The gallant graffiti of Polish resistance tell the military government of Gen. Wojciech Jaruzelski that "winter belonged to you; spring belongs to us." But the brutal truth is that this Polish spring, now beckoning, will belong to neither one.

"There will be no Polish uprising," an administration analyst flatly predicts, and accordingly no need for the sort of counter-crackdown that might bring Soviet forces into play. But there will be no respite, either, for the government, no tension-easing accommodation, no relief from the crushing impact of food shortages and economic paralysis. At a private gathering here recently, Zbigniew Brzezinski, the national security adviser for Jimmy Carter, warned that the Polish stalemate "cannot endure" at its current level. "By late spring, there is likelihood of increased public unrest and of mounting repression," he said. "The problem is likely to reach dimensions that will make it impossible for the West to ignore." Many administration experts agree.

While applauding the administration's response to date, Brzezinski argued: "We have so far neither defined our goals nor fashioned a strategy for achieving them. A policy of limited irritants on behalf of vague but seemingly very extensive goals, without any constructive incentives, is not going to make Moscow change course."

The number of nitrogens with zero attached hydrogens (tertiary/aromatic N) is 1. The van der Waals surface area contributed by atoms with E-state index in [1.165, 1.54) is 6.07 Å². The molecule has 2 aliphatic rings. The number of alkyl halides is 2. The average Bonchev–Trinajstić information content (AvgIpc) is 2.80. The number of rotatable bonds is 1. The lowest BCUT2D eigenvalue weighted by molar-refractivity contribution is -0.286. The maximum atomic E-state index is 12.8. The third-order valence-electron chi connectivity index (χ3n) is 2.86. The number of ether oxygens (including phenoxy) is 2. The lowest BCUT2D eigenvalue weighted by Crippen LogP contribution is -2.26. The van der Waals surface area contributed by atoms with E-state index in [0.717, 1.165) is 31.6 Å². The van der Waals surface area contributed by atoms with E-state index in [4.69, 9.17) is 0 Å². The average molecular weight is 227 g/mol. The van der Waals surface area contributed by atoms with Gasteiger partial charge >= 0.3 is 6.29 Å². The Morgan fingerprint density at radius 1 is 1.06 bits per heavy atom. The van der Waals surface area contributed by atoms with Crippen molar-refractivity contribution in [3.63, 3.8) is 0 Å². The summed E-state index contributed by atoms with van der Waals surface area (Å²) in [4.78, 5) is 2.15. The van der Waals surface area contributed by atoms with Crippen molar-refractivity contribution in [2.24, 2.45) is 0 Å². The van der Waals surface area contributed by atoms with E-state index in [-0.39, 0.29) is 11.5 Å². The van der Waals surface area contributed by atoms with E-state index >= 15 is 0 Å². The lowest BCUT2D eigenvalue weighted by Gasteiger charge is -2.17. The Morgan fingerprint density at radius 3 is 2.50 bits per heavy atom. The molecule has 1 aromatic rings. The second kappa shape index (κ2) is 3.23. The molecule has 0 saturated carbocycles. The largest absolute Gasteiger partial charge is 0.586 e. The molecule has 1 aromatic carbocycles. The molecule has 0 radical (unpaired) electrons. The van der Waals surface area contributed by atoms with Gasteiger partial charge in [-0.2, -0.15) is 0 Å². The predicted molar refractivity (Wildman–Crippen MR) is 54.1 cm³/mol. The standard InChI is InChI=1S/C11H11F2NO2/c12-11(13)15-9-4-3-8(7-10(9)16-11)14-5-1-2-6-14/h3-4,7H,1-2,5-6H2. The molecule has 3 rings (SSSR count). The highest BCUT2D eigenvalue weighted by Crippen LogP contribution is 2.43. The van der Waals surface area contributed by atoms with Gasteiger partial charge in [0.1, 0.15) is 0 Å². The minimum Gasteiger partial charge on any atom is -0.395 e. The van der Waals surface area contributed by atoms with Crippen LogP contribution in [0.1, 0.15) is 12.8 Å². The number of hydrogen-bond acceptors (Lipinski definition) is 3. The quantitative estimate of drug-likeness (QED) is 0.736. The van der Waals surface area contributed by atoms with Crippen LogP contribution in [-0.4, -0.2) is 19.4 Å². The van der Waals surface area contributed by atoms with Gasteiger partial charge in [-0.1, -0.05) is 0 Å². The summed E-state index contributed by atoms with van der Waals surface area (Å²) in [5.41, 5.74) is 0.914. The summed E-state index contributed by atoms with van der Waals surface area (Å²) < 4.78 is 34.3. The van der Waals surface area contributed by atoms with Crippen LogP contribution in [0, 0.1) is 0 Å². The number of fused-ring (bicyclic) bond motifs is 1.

From returning visitors and other intelligence sources, the administration's Poland-watchers have nearly unanimous reports of stiffening resistance, more open defiance, especially among young people, as warmer weather eases mobility and communication. Meantime, the only economic resource in abundance is electric power--a measure of factory closings. American and allied economic sanctions, as even Jaruzelski has publicly confirmed, are "significantly" complicating Poland's "grave economic situation." The result, again in Jaruzelski's words: "The tremendous importance of the irreplaceable" assistance of the Soviet Union is "becoming ever more evident."

To Brzezinski, the solution suggests itself: a "calibrated" combination of "punitive steps" (scrap the European pipeline, revive the grain embargo, declare Poland in default) and "concrete inducements for Moscow to move in a positive direction. In exchange for the standard Western demands--the lifting of Polish martial law, freeing of internees, and "dialogue" with Solidarity and the church--he would pitch in to help revive Poland by rescheduling debt, offering long-term credits. He would offer to relax restrictions on U.S.-Soviet trade. To all this, he would link fresh initiatives on arms-control measures.

Assorted administration officials have publicly indicated they would embrace one or another of these measures. What's missing is a settled internal decision on how to proceed--with exactly what combination of incentives and sanctions. "How can we expect the Russians to read us," asks one well- placed insider, "if we can't read ourselves?"